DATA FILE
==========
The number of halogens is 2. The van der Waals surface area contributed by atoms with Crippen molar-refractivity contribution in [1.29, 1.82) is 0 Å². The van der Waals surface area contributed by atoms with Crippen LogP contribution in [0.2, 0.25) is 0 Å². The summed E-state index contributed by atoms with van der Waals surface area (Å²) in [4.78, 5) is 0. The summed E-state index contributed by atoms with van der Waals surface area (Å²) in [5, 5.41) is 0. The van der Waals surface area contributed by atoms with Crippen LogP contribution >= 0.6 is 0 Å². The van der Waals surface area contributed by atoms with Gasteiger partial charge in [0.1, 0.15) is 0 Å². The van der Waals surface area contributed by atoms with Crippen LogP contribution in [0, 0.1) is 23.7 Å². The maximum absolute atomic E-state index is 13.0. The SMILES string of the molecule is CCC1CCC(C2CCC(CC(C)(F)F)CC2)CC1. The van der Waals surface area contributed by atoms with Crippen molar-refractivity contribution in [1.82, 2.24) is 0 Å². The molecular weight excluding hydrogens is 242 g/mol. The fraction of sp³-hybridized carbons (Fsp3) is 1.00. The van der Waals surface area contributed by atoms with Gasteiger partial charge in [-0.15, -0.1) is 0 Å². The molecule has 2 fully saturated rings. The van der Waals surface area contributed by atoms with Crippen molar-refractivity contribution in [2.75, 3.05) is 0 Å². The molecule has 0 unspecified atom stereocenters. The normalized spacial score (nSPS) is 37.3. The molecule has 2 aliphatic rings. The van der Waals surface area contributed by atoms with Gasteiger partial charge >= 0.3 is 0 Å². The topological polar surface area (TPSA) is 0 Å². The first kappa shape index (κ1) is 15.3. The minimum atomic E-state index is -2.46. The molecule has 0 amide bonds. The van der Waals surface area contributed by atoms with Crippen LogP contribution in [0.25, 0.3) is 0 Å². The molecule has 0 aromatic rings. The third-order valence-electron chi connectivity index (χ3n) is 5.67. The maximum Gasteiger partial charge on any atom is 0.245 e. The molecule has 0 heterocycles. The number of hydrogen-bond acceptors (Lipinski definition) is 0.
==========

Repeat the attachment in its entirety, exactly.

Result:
The number of halogens is 2. The van der Waals surface area contributed by atoms with Crippen molar-refractivity contribution in [1.29, 1.82) is 0 Å². The van der Waals surface area contributed by atoms with Crippen LogP contribution in [0.2, 0.25) is 0 Å². The summed E-state index contributed by atoms with van der Waals surface area (Å²) in [4.78, 5) is 0. The summed E-state index contributed by atoms with van der Waals surface area (Å²) in [5, 5.41) is 0. The van der Waals surface area contributed by atoms with Crippen LogP contribution >= 0.6 is 0 Å². The van der Waals surface area contributed by atoms with Gasteiger partial charge in [0.1, 0.15) is 0 Å². The van der Waals surface area contributed by atoms with Crippen LogP contribution in [0, 0.1) is 23.7 Å². The maximum absolute atomic E-state index is 13.0. The SMILES string of the molecule is CCC1CCC(C2CCC(CC(C)(F)F)CC2)CC1. The van der Waals surface area contributed by atoms with Crippen molar-refractivity contribution in [1.82, 2.24) is 0 Å². The molecular weight excluding hydrogens is 242 g/mol. The fraction of sp³-hybridized carbons (Fsp3) is 1.00. The van der Waals surface area contributed by atoms with Gasteiger partial charge in [-0.15, -0.1) is 0 Å². The molecule has 2 fully saturated rings. The van der Waals surface area contributed by atoms with Crippen molar-refractivity contribution in [2.75, 3.05) is 0 Å². The molecule has 0 unspecified atom stereocenters. The normalized spacial score (nSPS) is 37.3. The molecule has 2 aliphatic rings. The van der Waals surface area contributed by atoms with Gasteiger partial charge >= 0.3 is 0 Å². The topological polar surface area (TPSA) is 0 Å². The first kappa shape index (κ1) is 15.3. The minimum atomic E-state index is -2.46. The molecule has 0 amide bonds. The van der Waals surface area contributed by atoms with Crippen LogP contribution in [0.25, 0.3) is 0 Å². The molecule has 0 aromatic rings. The third-order valence-electron chi connectivity index (χ3n) is 5.67. The maximum Gasteiger partial charge on any atom is 0.245 e. The molecule has 0 heterocycles. The number of hydrogen-bond acceptors (Lipinski definition) is 0.